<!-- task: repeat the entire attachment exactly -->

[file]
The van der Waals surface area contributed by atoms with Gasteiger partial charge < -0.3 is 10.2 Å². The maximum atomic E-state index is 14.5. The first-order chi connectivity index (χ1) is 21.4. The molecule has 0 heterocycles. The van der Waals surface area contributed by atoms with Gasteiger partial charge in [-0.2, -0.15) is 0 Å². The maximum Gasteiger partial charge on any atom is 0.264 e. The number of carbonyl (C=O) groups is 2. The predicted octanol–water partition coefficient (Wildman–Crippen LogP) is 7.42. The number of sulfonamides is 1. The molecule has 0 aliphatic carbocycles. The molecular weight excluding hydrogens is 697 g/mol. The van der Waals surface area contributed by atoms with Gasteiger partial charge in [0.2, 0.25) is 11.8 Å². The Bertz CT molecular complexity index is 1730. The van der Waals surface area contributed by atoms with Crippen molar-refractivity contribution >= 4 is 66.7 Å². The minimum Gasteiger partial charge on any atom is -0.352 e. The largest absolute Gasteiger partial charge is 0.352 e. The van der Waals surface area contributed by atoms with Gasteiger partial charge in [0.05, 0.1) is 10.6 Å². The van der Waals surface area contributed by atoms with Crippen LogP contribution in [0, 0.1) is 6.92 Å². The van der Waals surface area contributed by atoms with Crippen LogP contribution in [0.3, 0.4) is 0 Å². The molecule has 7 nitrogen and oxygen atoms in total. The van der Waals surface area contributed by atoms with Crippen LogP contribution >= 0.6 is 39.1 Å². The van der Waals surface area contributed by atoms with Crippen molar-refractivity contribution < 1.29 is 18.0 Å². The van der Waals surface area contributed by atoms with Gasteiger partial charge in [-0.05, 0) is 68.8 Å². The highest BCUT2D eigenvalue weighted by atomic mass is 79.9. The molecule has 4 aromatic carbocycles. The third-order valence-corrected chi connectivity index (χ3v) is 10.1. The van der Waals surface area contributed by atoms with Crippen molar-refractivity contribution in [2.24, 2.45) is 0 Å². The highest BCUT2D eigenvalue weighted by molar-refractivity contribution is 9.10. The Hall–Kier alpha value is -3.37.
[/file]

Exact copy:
The van der Waals surface area contributed by atoms with Gasteiger partial charge < -0.3 is 10.2 Å². The maximum atomic E-state index is 14.5. The first-order chi connectivity index (χ1) is 21.4. The molecule has 0 heterocycles. The van der Waals surface area contributed by atoms with Gasteiger partial charge in [-0.2, -0.15) is 0 Å². The maximum Gasteiger partial charge on any atom is 0.264 e. The number of carbonyl (C=O) groups is 2. The predicted octanol–water partition coefficient (Wildman–Crippen LogP) is 7.42. The number of sulfonamides is 1. The molecule has 0 aliphatic carbocycles. The molecular weight excluding hydrogens is 697 g/mol. The van der Waals surface area contributed by atoms with Gasteiger partial charge in [0.2, 0.25) is 11.8 Å². The Bertz CT molecular complexity index is 1730. The van der Waals surface area contributed by atoms with Crippen molar-refractivity contribution >= 4 is 66.7 Å². The minimum Gasteiger partial charge on any atom is -0.352 e. The largest absolute Gasteiger partial charge is 0.352 e. The van der Waals surface area contributed by atoms with Gasteiger partial charge in [0.05, 0.1) is 10.6 Å². The van der Waals surface area contributed by atoms with Crippen LogP contribution in [0, 0.1) is 6.92 Å². The van der Waals surface area contributed by atoms with Crippen LogP contribution in [0.3, 0.4) is 0 Å². The molecule has 7 nitrogen and oxygen atoms in total. The van der Waals surface area contributed by atoms with Crippen LogP contribution >= 0.6 is 39.1 Å². The van der Waals surface area contributed by atoms with Crippen molar-refractivity contribution < 1.29 is 18.0 Å². The van der Waals surface area contributed by atoms with Gasteiger partial charge in [-0.05, 0) is 68.8 Å². The highest BCUT2D eigenvalue weighted by atomic mass is 79.9. The molecule has 4 aromatic carbocycles. The third-order valence-corrected chi connectivity index (χ3v) is 10.1. The van der Waals surface area contributed by atoms with Crippen molar-refractivity contribution in [2.24, 2.45) is 0 Å². The highest BCUT2D eigenvalue weighted by molar-refractivity contribution is 9.10. The Hall–Kier alpha value is -3.37.